Friday, July 18, 2014

Being Metaphorically Rich in Family and Friends

 Not too long ago, I ran across a folder of old writing assignments from high school.  They included stories of Care Bears and unicorns, as well as my favorite, called 'Soap Opera Society', in which I do a pretty impressive treatise of class structure based on soap opera characters.  A future blog post, perhaps?

Anyway, I found this essay about my mom, dated 10/31/85.  Now, I might be completely crazy, but I don't remember feeling this much teenage angst about my mom.  But, being the mom of a couple of teenagers myself, I realize she may remember it as much worse than this.  It did make me laugh, though, and decided to post it here for moms with angsty kids everywhere.

                                                                 Her Shining Face

Sure, there are times when I feel I can't stand her (Wow...).  Sometimes, I just want to yell at her and tell her to leave me alone.  I get flusterated (yep, that is the word I used.  Don't know if I was trying to cute, or if I was just clueless) when she tries to make me as perfect as she can.  But, I still love her with all my heart, even through the rough times.
My mother wants the best for me.  She doesn't mean to be pushy, but at times she is.  She gets on to me for my grades, my clothes, or some other little thing, and sometimes I just blow up (I remember NO blowups.  That's my story and I'm stickin' to it).  I don't even stop to consider what would happen if one day she wasn't around for me when I needed her.  I seldom think of all the time, money, and most of all, love that she spends on not only me, but the rest of my family as well.

My mother is the one who encourages me to be the best I can be.  Sometimes, though, I become discouraged because I don't think I can achieve what she knows I can.  If it hadn't been for my mother, I would never have made it through Junior Miss, and I certainly would not have won first alternate or the scholastic award (and most definitely not the award for highest ticket sales, since she sold them for me at work.  And, yes, there was actually a trophy for that).  She motivated me into wanting to win.  It wasn't something she wanted for herself, but for me.  It was when I realized this that I finally felt I had a chance. (I think she saw the writing on the wall a few hours before the competition, though, when I told her how I responded to one of the pre-interview questions--"Are you rich?".  My answer, "No.  I don't even have a job".  I don't think they wanted such a literal answer--LOL).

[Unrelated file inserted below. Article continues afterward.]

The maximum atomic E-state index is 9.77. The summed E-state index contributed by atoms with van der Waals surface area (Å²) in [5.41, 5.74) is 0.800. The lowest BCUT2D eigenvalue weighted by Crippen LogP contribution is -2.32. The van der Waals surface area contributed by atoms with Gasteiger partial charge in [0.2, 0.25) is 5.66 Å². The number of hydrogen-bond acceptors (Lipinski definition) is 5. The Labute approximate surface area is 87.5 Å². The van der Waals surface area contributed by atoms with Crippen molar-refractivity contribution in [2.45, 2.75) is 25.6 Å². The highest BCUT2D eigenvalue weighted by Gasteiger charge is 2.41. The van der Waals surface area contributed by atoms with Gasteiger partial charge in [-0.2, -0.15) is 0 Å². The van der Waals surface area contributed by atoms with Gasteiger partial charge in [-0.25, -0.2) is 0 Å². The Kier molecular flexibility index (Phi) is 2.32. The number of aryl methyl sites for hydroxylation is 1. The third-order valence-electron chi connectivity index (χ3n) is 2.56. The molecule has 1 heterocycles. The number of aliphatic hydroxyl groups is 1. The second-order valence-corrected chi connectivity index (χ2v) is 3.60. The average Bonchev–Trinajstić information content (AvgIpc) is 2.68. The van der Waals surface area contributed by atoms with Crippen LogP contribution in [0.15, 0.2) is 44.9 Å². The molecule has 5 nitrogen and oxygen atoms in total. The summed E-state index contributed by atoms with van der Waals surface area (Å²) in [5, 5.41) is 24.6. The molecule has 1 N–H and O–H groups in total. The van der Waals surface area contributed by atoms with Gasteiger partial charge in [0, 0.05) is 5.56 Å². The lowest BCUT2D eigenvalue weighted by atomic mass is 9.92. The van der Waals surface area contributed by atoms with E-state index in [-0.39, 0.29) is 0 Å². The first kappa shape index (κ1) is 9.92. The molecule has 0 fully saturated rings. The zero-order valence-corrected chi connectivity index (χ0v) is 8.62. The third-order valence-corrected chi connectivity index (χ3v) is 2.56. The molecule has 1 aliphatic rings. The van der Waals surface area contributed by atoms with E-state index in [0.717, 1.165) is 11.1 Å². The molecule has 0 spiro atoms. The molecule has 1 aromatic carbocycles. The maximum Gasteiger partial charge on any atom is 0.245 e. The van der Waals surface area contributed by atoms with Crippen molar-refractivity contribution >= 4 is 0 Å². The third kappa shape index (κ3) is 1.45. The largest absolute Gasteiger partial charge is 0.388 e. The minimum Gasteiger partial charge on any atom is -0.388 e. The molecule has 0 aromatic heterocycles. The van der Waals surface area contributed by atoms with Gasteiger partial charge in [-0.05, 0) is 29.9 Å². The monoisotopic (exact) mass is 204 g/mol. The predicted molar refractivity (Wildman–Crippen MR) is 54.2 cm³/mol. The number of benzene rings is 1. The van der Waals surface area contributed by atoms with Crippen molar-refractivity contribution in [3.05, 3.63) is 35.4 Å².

I'll never forget what my mother did for me during Junior Miss (wow, enough about Junior Miss, already!), or all the other little things she does that I know will continue.  I only hope that even when times are bad, I'll be able to see her shining face to pull me through.

Isn't she lovely?

Tuesday, July 8, 2014

In Spite of Flaws and Tackiness*

Sing your praise to the Lord
Come on everybody
Stand up and sing one more hallelujah
Give your praise to the Lord
I can never tell you
Just how much good that it's
Gonna do you just to

Sing aloud
The song that someone is dying to hear,
Down in the maddening crowd